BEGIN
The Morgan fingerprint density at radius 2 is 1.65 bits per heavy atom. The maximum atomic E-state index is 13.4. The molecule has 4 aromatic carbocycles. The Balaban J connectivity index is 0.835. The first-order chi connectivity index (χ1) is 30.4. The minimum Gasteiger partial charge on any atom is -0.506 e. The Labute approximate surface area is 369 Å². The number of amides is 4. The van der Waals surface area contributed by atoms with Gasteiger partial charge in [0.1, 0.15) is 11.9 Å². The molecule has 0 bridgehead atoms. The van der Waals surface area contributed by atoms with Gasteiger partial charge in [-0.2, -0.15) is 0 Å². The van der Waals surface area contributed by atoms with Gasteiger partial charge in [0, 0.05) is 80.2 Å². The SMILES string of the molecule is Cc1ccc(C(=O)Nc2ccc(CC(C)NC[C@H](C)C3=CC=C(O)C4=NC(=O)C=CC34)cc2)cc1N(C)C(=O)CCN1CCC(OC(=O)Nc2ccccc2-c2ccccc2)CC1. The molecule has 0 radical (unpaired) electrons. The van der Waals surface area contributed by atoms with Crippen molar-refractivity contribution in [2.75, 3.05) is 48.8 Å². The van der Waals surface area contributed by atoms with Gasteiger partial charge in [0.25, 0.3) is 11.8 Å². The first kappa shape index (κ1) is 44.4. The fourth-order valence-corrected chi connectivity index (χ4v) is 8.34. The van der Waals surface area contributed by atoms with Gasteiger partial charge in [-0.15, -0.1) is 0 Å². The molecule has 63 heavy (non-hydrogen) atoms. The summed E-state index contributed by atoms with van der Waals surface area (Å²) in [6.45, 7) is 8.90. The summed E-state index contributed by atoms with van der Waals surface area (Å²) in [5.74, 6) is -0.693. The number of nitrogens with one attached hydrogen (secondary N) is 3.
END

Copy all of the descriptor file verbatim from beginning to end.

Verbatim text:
The Morgan fingerprint density at radius 2 is 1.65 bits per heavy atom. The maximum atomic E-state index is 13.4. The molecule has 4 aromatic carbocycles. The Balaban J connectivity index is 0.835. The first-order chi connectivity index (χ1) is 30.4. The minimum Gasteiger partial charge on any atom is -0.506 e. The Labute approximate surface area is 369 Å². The number of amides is 4. The van der Waals surface area contributed by atoms with Gasteiger partial charge in [0.1, 0.15) is 11.9 Å². The molecule has 0 bridgehead atoms. The van der Waals surface area contributed by atoms with Gasteiger partial charge in [-0.2, -0.15) is 0 Å². The van der Waals surface area contributed by atoms with Gasteiger partial charge in [0, 0.05) is 80.2 Å². The SMILES string of the molecule is Cc1ccc(C(=O)Nc2ccc(CC(C)NC[C@H](C)C3=CC=C(O)C4=NC(=O)C=CC34)cc2)cc1N(C)C(=O)CCN1CCC(OC(=O)Nc2ccccc2-c2ccccc2)CC1. The molecule has 0 radical (unpaired) electrons. The van der Waals surface area contributed by atoms with Crippen molar-refractivity contribution in [2.75, 3.05) is 48.8 Å². The van der Waals surface area contributed by atoms with Gasteiger partial charge in [0.25, 0.3) is 11.8 Å². The first kappa shape index (κ1) is 44.4. The fourth-order valence-corrected chi connectivity index (χ4v) is 8.34. The van der Waals surface area contributed by atoms with Gasteiger partial charge in [-0.15, -0.1) is 0 Å². The molecule has 63 heavy (non-hydrogen) atoms. The summed E-state index contributed by atoms with van der Waals surface area (Å²) in [6.45, 7) is 8.90. The summed E-state index contributed by atoms with van der Waals surface area (Å²) in [5.74, 6) is -0.693. The number of nitrogens with one attached hydrogen (secondary N) is 3.